As this was an invasion of the usual regulatraffic, that despite the novelty of the work, thority upon which it rested. Being satisfied the absence of engineering data or preces on this point, I desired him to order out my dents, the abrupt demand for iron when train immediately. He returned with the rolling -mills were scarce, and legal and news that the fireman had neglected his duty, Parliamentary hindrances, in five years but that the engine would be ready in less the London and Birmingham Railway was than a quarter of an hour. The officer took built, and in four the Great Western from pains to assure me that there was no danger London to Bristol. The construction of on whichever line we might travel, as there the principal canals in Great Britain occu. line until five o'clock in the evening. A mes
could be no engine except our own on either pied half a century, but the principal rail- senger arrived soon after to inform me that ways (except the Great Northern) were the obstructions had been removed, and that constructed in less than ten years.
I could now pass upon the south which was The first engines for the new line were the proper line. delivered by canal or river, at West Dray- While we were conversing together, my ton or Maidenhead respectively, and on the ear, which had become peculiarly sensitive to 4th of June, 1838, the railway was opened the distant sound of an engine, told me that from the temporary station near Bishop's
one was approaching. I mentioned it to the Road, Paddington, to Maidenhead.* railway official — he did not hear it, and said:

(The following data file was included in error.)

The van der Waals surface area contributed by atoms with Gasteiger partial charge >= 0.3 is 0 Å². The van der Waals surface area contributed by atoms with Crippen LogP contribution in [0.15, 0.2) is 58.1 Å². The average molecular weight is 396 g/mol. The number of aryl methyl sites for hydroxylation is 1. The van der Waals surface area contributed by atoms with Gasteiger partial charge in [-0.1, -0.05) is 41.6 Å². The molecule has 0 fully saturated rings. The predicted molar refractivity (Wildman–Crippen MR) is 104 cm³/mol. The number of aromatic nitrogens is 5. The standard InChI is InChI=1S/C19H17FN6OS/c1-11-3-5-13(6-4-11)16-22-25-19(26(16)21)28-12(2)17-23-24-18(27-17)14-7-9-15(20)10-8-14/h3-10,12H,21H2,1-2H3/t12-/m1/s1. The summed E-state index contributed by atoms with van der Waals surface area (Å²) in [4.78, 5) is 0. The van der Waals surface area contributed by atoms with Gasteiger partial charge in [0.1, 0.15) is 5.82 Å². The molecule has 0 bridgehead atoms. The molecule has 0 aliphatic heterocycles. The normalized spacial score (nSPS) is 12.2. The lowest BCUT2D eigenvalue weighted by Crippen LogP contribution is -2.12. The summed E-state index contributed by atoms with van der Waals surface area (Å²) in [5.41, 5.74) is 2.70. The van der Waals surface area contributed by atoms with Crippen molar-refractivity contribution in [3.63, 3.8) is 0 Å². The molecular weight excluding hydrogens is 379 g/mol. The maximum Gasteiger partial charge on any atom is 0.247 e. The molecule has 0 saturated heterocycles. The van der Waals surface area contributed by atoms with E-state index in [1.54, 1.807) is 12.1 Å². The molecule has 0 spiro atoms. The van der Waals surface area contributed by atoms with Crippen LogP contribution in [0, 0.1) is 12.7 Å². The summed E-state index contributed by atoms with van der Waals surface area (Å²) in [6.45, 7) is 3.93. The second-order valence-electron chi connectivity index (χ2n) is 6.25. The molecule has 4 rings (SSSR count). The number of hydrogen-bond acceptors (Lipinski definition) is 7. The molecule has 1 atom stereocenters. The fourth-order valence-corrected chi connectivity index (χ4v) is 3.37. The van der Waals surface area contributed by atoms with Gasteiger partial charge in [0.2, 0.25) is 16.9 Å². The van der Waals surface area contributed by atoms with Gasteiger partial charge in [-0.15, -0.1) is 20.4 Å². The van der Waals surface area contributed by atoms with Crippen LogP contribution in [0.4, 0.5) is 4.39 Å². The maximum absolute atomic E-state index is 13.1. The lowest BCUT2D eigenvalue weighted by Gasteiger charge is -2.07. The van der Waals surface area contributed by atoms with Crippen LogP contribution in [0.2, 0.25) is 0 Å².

“Sir, it is impossible.” " Whether possible The first broad gauge engines were ten. tative in character and had very large and in a few minutes we shall see its steam.
or impossible," I said, an engine is coming; wheels, from eight to ten feet in diameter, The sound soon became evident to both, and but with small cylinders and insufficient our eyes were anxiously directed to the exboiler power. One or two of the early pected quarter. The white cloud of steam broad gauge locomotives were still more now faintly appeared in the distance; I soon ambitious, and by means of toothed gear- perceived the line it occupied, and then turned ing the size of the driving wheels were
to watch my companion's countenance. In a made equal to twelve and even eighteen and he said : " It is indeed on the north line.”
few minutes more I saw it slightly change, feet.t As might be imagined, these engines were a constant source of anxiety, house, I ran as fast as I could to that spot.
Knowing that it would stop at the engine and they frequently had to be repaired I found a single engine, from which Brunel, during the night to be in readiness for the covered with smoke and blacks, had just denext day's work. A few months later, scended. We shook hands, and I inquired Mr. Gooch, the locomotive engineer of what brought my friend here in such a plight. the line, was asked to prepare specifica Brunel told me that he had posted from Bris. tions for a more powerful and simpler tol to meet the only train at the furthest point class of engine; and early in 1840 the of the rail then open, but had missed it. Firefly class came into use and ran at “Fortunately,” he said, “I found this engine a speed of sixty miles an hour with a driven it the whole way up at the rate of fifty